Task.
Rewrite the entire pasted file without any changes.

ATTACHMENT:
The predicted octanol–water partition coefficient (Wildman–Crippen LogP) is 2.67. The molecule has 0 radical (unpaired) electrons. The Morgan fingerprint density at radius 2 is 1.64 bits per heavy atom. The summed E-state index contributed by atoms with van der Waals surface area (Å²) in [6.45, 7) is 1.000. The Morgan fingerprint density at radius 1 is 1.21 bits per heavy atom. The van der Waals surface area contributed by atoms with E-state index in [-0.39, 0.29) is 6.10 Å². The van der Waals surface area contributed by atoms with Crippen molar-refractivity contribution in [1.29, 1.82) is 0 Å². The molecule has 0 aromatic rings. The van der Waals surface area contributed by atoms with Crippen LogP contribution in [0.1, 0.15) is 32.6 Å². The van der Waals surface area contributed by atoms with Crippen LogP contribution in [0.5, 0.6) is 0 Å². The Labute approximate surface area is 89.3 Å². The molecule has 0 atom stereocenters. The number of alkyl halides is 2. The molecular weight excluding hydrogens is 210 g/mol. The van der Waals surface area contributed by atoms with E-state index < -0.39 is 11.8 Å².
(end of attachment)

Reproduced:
The predicted octanol–water partition coefficient (Wildman–Crippen LogP) is 2.67. The molecule has 0 radical (unpaired) electrons. The Morgan fingerprint density at radius 2 is 1.64 bits per heavy atom. The summed E-state index contributed by atoms with van der Waals surface area (Å²) in [6.45, 7) is 1.000. The Morgan fingerprint density at radius 1 is 1.21 bits per heavy atom. The van der Waals surface area contributed by atoms with E-state index in [-0.39, 0.29) is 6.10 Å². The van der Waals surface area contributed by atoms with Crippen molar-refractivity contribution in [1.29, 1.82) is 0 Å². The molecule has 0 aromatic rings. The van der Waals surface area contributed by atoms with Crippen LogP contribution in [0.1, 0.15) is 32.6 Å². The van der Waals surface area contributed by atoms with Crippen LogP contribution in [0.5, 0.6) is 0 Å². The Labute approximate surface area is 89.3 Å². The molecule has 0 atom stereocenters. The number of alkyl halides is 2. The molecular weight excluding hydrogens is 210 g/mol. The van der Waals surface area contributed by atoms with E-state index < -0.39 is 11.8 Å².